Travelled : 265 klm by coach from Jaipur to Agra
Visited : Chandi Baori Step Well, Ruins of Harshat Mata and Fatehpur Sikri
Stayed : Hotel Clarks Shiraz, Agra.
After a full day in Jaipur yesterday its another day on the road. We rise early and decide on a walk around our little piece of Jaipur just to get the blood flowing. To our surprise we find several gated communities and we walk through noting some lovely home with their staff out early gardening and tiding up.
Be nice to live here, but going out into the dusty world outside maybe not.
Back in an hour, we breakfast and say goodbye to the Hotel Sarovar Portico. The food wasn’t as good as the Radisson in Delhi but the rooms were nice and the fast wifi was handy for Skyping and emailing trying to locate our lost bag.
Anyway an hour later we are out of Jaipur on the motorway heading east, its another dual carriage way but the left lane appears to be dedicated camel drawn wagons and wandering cattle this morning. Another hour passes, some hills appear on the horizon from time to time but its mostly flat country. The driver calls we are turning for something.
Plenty of parking in the Main Street of Bamanpura, just off the 21.
We arrive at the Chandi Baori to have a swarm of locals selling this and that, they are persistent but avoiding eye contact, saying ‘no thank you’ and keep moving seems to work.
The back story of this amazing place…
Constructed between the 8th and 9th Century. Seemingly out in the middle of nowhere Chandi Baori Step Well is one of the most amazing structures we have ever seen.
The surrounding arched colonnade is filled with the most intricate stone carvings that line the inside of the main structure. They were removed and discarded by conquering Muslim invaders some time or other.
Our small group, Michael and Pam who are easy to recognize as they always wear the same clothes, then Jean and Pedro (really Peter) and Frank and Tina. We all become great mates.
Just a quick explanation. The well is almost 20 metres deep and some 40 metres square. It’s fills only during the monsoon seasons. The main structure was part of the royal apartments with water being pumped up for their use.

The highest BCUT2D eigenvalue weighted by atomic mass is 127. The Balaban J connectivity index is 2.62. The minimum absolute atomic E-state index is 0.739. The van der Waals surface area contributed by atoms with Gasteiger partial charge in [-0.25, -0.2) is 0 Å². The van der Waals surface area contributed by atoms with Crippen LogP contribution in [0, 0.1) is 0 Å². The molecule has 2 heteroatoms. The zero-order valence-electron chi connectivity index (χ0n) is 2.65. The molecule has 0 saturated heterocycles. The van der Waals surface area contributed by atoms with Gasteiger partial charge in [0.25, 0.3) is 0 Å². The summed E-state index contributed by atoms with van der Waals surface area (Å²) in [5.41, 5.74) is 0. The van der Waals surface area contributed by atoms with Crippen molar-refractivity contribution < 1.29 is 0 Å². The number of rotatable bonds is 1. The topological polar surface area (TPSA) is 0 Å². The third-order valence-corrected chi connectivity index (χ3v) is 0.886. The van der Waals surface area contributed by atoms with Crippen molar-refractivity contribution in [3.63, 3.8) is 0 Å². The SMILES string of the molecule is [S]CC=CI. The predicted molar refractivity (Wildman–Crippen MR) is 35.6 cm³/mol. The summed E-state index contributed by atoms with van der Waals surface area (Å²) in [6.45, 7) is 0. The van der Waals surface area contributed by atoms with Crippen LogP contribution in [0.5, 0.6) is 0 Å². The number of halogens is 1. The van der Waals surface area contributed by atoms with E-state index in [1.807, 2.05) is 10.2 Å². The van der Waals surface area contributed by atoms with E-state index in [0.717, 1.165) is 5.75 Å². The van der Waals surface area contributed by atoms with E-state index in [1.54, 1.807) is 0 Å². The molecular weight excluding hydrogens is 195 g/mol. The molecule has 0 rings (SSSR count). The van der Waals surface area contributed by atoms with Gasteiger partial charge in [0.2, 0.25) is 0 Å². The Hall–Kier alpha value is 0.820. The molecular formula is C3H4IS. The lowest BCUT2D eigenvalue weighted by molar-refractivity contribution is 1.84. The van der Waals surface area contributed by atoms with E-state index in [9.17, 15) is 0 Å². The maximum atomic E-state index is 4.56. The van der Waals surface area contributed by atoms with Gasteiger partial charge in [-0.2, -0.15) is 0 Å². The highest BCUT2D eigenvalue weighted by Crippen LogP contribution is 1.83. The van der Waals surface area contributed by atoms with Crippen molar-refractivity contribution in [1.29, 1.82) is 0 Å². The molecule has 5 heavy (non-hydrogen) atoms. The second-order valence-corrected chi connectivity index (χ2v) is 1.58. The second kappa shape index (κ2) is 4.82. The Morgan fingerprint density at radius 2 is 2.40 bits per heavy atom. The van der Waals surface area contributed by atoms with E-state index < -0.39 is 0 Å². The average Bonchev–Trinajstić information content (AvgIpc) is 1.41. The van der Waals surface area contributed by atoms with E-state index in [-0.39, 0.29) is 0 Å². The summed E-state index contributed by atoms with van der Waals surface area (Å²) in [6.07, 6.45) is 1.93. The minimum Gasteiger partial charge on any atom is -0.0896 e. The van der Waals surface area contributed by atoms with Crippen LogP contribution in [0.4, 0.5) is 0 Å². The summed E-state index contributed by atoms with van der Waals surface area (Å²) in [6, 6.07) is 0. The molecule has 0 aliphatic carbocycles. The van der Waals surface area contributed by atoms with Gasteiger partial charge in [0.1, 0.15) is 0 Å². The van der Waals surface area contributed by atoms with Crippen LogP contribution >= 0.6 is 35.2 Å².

It’s just 200 metres up the road to Harshat Mata Temple. Again we make our way through the sellers without too much drama. Built during the same period as the step well and damaged by the same Muslim invaders.
The double dome temple stands on a large raised courtyard. Whilst it appears a little like a jig-saw puzzle with a few missing pieces, it has been 1200 years. It’s getting very hot walking around on the red sandstone, so its just a brief look around.
An hour later we stop for lunch at a roadside restaurant and have a surprisingly good rolled roti. Then its another hour on the road to Sikri.
Very handy being able to pop down to the shops and pick up a few bricks with milk and the papers.
The ancient city of Fatehpur Sikri (City of Victory) is only a few kilometres off the 21. It’s another very touristy place, we have a company guide meet us in the carpark, this help us pass the local sellers and provide commentary.
This amazing city palace was constructed over 19 years (according to our guide or 14 years according to Wikipedia) from 1571. Predominately of red sandstone with some white marble construction, the complex is well preserved.
The main entry gate into Palace courtyard at Sikri. No shoes allowed in the complex which is a real hassle. It’s now mid-afternoon and the red sandstone flagging is now bakingly hot, there is a couple of long mats here and there other than that, keep in the shade.
From the shade of the colonnade, the now Hindu Temple in white marble is in the Islamic style. The red sandstone pavilion part of the royal palace. The graves of the then Muslim rulers can be seen on the right foreground.
Looking across the courtyard to the Royal Gate.
Pam in silhouette within an archway along the colonnade, as we stick to the shade.
There are numerous lattice work panels, in marble surrounding the Temple.
Another view of the temple.
The barefoot boys taking in the marble inlaid arches of the royal apartments.
The main entry gate into the royal apartments.
Our tour of Sikri concludes, we are happy to clean our feet and get our shoes back on. We make our way to the bus and back onto the 21 for Agra.
It proves to be very slow trip into Agra. We pass thousands of pilgrims walking along the road from Agra to Jaipur. The 21 has narrow to a single carriage way and our driver seems to negotiate the mass of humanity with ease.
We all breath a sigh of relief as we drive through the gates in the Hotel Clarks Shiraz and find the bar.